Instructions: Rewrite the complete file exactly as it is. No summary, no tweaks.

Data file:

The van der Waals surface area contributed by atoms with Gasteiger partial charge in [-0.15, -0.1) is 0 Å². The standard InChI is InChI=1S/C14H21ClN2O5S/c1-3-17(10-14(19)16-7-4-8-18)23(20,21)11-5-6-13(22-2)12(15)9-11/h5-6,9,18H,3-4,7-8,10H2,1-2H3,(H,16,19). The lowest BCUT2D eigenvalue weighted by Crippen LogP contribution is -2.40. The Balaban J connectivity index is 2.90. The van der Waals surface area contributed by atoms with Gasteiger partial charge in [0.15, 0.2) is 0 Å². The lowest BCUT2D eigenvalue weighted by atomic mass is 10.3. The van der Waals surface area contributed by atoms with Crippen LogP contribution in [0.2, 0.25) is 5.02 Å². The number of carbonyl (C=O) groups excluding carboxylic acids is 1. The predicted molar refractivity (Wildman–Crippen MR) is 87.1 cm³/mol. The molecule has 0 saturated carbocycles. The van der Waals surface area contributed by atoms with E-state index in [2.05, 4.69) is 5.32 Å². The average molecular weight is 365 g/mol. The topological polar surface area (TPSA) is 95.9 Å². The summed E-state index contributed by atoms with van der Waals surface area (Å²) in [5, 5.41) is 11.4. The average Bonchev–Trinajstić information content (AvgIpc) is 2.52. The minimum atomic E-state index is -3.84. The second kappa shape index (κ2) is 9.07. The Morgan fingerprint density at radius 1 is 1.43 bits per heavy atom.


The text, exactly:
The van der Waals surface area contributed by atoms with Gasteiger partial charge in [-0.15, -0.1) is 0 Å². The standard InChI is InChI=1S/C14H21ClN2O5S/c1-3-17(10-14(19)16-7-4-8-18)23(20,21)11-5-6-13(22-2)12(15)9-11/h5-6,9,18H,3-4,7-8,10H2,1-2H3,(H,16,19). The lowest BCUT2D eigenvalue weighted by Crippen LogP contribution is -2.40. The Balaban J connectivity index is 2.90. The van der Waals surface area contributed by atoms with Gasteiger partial charge in [0.15, 0.2) is 0 Å². The lowest BCUT2D eigenvalue weighted by atomic mass is 10.3. The van der Waals surface area contributed by atoms with Crippen LogP contribution in [0.2, 0.25) is 5.02 Å². The number of carbonyl (C=O) groups excluding carboxylic acids is 1. The predicted molar refractivity (Wildman–Crippen MR) is 87.1 cm³/mol. The molecule has 0 saturated carbocycles. The van der Waals surface area contributed by atoms with E-state index in [2.05, 4.69) is 5.32 Å². The average molecular weight is 365 g/mol. The topological polar surface area (TPSA) is 95.9 Å². The summed E-state index contributed by atoms with van der Waals surface area (Å²) in [5, 5.41) is 11.4. The average Bonchev–Trinajstić information content (AvgIpc) is 2.52. The minimum atomic E-state index is -3.84. The second kappa shape index (κ2) is 9.07. The Morgan fingerprint density at radius 1 is 1.43 bits per heavy atom.